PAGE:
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KLIMAFORSK-Stort program klima

Arctic Community Resilience to Boreal Environmental change: Assessing Risks from fire and disease

Awarded: NOK 2.9 mill.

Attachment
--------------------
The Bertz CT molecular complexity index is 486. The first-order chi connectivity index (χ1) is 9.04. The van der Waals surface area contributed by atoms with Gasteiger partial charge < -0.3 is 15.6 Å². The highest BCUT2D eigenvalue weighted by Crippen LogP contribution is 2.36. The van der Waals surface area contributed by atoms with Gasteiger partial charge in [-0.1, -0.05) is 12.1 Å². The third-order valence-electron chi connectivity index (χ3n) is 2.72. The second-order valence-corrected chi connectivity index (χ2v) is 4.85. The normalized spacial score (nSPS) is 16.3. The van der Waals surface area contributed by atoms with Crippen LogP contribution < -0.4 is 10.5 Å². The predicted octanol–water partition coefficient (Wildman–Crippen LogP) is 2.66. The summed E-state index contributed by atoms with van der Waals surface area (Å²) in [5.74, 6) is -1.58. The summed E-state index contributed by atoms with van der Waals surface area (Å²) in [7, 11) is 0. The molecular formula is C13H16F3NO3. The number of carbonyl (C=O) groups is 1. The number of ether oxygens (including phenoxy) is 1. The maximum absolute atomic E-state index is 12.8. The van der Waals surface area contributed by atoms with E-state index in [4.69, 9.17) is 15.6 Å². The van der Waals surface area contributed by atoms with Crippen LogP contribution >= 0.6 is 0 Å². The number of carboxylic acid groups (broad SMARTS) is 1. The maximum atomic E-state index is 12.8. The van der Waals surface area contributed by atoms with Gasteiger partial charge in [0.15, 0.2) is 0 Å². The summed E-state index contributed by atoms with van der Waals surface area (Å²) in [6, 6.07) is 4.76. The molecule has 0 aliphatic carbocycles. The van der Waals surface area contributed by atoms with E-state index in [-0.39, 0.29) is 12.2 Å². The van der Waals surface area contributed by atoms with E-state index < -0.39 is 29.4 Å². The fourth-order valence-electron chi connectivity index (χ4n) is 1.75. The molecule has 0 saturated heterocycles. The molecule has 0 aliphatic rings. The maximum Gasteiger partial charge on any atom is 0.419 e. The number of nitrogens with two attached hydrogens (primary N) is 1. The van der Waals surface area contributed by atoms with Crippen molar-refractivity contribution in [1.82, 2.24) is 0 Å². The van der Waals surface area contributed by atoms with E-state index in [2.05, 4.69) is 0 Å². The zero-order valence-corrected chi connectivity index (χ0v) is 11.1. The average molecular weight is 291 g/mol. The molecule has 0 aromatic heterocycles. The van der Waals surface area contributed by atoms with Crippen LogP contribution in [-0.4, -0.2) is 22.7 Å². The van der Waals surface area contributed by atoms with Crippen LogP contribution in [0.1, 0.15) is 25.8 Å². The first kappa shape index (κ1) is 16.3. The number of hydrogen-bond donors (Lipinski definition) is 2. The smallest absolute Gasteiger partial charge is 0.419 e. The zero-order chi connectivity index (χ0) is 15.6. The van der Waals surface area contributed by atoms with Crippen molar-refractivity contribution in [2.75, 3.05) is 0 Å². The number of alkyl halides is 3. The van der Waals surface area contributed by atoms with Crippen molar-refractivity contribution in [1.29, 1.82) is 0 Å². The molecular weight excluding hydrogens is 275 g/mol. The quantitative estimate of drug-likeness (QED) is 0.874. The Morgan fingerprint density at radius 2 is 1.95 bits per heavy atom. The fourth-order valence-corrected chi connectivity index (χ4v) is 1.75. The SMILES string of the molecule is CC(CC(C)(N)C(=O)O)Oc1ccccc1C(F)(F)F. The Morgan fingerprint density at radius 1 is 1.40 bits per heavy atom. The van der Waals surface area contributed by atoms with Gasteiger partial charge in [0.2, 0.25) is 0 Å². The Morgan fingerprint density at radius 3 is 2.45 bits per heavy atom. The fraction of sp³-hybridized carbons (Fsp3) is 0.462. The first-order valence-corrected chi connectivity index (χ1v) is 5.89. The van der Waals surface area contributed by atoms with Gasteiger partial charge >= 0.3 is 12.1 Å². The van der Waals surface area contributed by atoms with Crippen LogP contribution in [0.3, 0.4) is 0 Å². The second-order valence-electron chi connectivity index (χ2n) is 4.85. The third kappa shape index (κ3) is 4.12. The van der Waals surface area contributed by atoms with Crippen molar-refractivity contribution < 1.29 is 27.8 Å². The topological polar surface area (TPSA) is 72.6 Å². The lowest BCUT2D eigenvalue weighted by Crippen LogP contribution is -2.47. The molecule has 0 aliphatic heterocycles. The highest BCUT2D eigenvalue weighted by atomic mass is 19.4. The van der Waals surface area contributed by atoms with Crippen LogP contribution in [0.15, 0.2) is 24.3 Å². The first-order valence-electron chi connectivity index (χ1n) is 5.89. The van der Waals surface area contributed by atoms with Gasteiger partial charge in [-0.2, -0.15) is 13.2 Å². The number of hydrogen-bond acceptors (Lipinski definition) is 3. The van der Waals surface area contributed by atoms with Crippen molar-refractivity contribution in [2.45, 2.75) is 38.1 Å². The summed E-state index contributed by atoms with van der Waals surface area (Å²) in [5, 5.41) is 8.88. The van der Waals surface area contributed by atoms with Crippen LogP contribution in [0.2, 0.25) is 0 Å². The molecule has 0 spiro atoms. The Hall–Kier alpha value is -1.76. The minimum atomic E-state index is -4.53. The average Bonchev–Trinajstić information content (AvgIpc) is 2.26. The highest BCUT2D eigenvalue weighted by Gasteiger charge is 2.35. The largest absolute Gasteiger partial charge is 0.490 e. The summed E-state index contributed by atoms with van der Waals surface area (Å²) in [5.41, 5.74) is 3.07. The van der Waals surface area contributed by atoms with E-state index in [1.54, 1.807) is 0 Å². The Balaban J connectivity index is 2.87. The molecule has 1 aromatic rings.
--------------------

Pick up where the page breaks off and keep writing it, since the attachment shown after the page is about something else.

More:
Increasing risk to Arctic communities from wildfire and disease The Arctic has warmed rapidly over recent decades, at around twice the rate of global mean temperature increases, resulting in rapid changes to the high latitude Earth system. Key consequences of this warming are increases in temperature extremes and changing precipitation patterns, which in turn is leading to increasing trends in boreal wildfire and changes in the distribution of disease-carrying vectors. Recent years have seen unprecedented fire activity at Arctic latitudes, leading to unhealthy air quality in high latitude towns and cities. This trend continued in 2021, where numerous large fires made the headlines in the media. Vector-borne disease occurrence in these regions is also changing in response to rapid changes in temperature and moisture. Moreover, fire activity is intrinsically linked to changes in vector-borne disease risk through changing the habitat conditions for vectors and their hosts. Knowledge of the community resilience and response to these changing risks is currently hampered by insufficient understanding of environmental, social, and governance factors specific to high latitudes. In the "Arctic Community Resilience to Boreal Environmental change: Assessing Risks from fire and disease" (ACRoBEAR) project, an interdisciplinary team of experts from the UK, Sweden, Norway, Finland, Russia, France and the USA will tackle these urgent issues. The goal of the project is to predict and understand health risks from wildfire air pollution and natural-focal disease at high latitudes, under rapid Arctic climate change, and resilience and adaptability of communities across the region to these risks. A key step towards this is detailed knowledge of how the meteorological and climatic conditions that are conducive to high fire risk can be expected to change in high latitude regions. An ongoing project activity is the statistical analyses of new output from Earth system models, with the objective to characterize the changing mean state and variability of key fire weather variables such as temperature, precipitation and wind under different levels of global warming and across several regions and seasons.